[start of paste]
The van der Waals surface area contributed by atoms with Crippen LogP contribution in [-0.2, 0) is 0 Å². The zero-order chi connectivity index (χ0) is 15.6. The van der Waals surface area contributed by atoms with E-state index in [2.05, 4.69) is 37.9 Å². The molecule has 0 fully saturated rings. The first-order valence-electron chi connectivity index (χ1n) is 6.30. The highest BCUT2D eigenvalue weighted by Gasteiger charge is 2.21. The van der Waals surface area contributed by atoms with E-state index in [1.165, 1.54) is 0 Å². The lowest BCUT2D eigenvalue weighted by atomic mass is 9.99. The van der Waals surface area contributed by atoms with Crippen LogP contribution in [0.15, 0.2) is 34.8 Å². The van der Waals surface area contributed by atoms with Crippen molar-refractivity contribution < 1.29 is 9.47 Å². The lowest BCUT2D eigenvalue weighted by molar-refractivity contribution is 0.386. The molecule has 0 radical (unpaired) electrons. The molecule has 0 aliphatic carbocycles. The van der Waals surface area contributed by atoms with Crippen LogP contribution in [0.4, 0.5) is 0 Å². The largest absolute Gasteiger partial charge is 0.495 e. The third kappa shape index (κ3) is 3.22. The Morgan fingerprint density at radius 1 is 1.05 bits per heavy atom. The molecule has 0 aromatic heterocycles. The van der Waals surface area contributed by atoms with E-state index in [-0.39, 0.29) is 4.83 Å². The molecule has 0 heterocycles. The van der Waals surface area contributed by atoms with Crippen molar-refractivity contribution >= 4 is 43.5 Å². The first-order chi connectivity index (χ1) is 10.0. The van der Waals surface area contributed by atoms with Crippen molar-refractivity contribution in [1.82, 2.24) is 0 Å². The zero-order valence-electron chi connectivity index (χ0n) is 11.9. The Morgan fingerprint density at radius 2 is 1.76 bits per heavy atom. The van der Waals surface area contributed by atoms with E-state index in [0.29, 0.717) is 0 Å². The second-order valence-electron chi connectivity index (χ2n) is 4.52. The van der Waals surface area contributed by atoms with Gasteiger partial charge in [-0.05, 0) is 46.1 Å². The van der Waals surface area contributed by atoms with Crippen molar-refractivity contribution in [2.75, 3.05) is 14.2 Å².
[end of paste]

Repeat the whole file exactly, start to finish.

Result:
The van der Waals surface area contributed by atoms with Crippen LogP contribution in [-0.2, 0) is 0 Å². The zero-order chi connectivity index (χ0) is 15.6. The van der Waals surface area contributed by atoms with E-state index in [2.05, 4.69) is 37.9 Å². The molecule has 0 fully saturated rings. The first-order valence-electron chi connectivity index (χ1n) is 6.30. The highest BCUT2D eigenvalue weighted by Gasteiger charge is 2.21. The van der Waals surface area contributed by atoms with E-state index in [1.165, 1.54) is 0 Å². The lowest BCUT2D eigenvalue weighted by atomic mass is 9.99. The van der Waals surface area contributed by atoms with Crippen LogP contribution in [0.15, 0.2) is 34.8 Å². The van der Waals surface area contributed by atoms with Crippen molar-refractivity contribution < 1.29 is 9.47 Å². The lowest BCUT2D eigenvalue weighted by molar-refractivity contribution is 0.386. The molecule has 0 radical (unpaired) electrons. The molecule has 0 aliphatic carbocycles. The van der Waals surface area contributed by atoms with Crippen LogP contribution in [0.4, 0.5) is 0 Å². The largest absolute Gasteiger partial charge is 0.495 e. The third kappa shape index (κ3) is 3.22. The Morgan fingerprint density at radius 1 is 1.05 bits per heavy atom. The molecule has 0 aromatic heterocycles. The van der Waals surface area contributed by atoms with E-state index in [-0.39, 0.29) is 4.83 Å². The molecule has 0 heterocycles. The van der Waals surface area contributed by atoms with Crippen molar-refractivity contribution >= 4 is 43.5 Å². The first-order chi connectivity index (χ1) is 10.0. The van der Waals surface area contributed by atoms with Crippen molar-refractivity contribution in [1.82, 2.24) is 0 Å². The zero-order valence-electron chi connectivity index (χ0n) is 11.9. The Morgan fingerprint density at radius 2 is 1.76 bits per heavy atom. The van der Waals surface area contributed by atoms with E-state index in [0.29, 0.717) is 0 Å². The second-order valence-electron chi connectivity index (χ2n) is 4.52. The van der Waals surface area contributed by atoms with Gasteiger partial charge in [-0.05, 0) is 46.1 Å². The van der Waals surface area contributed by atoms with Crippen molar-refractivity contribution in [2.75, 3.05) is 14.2 Å².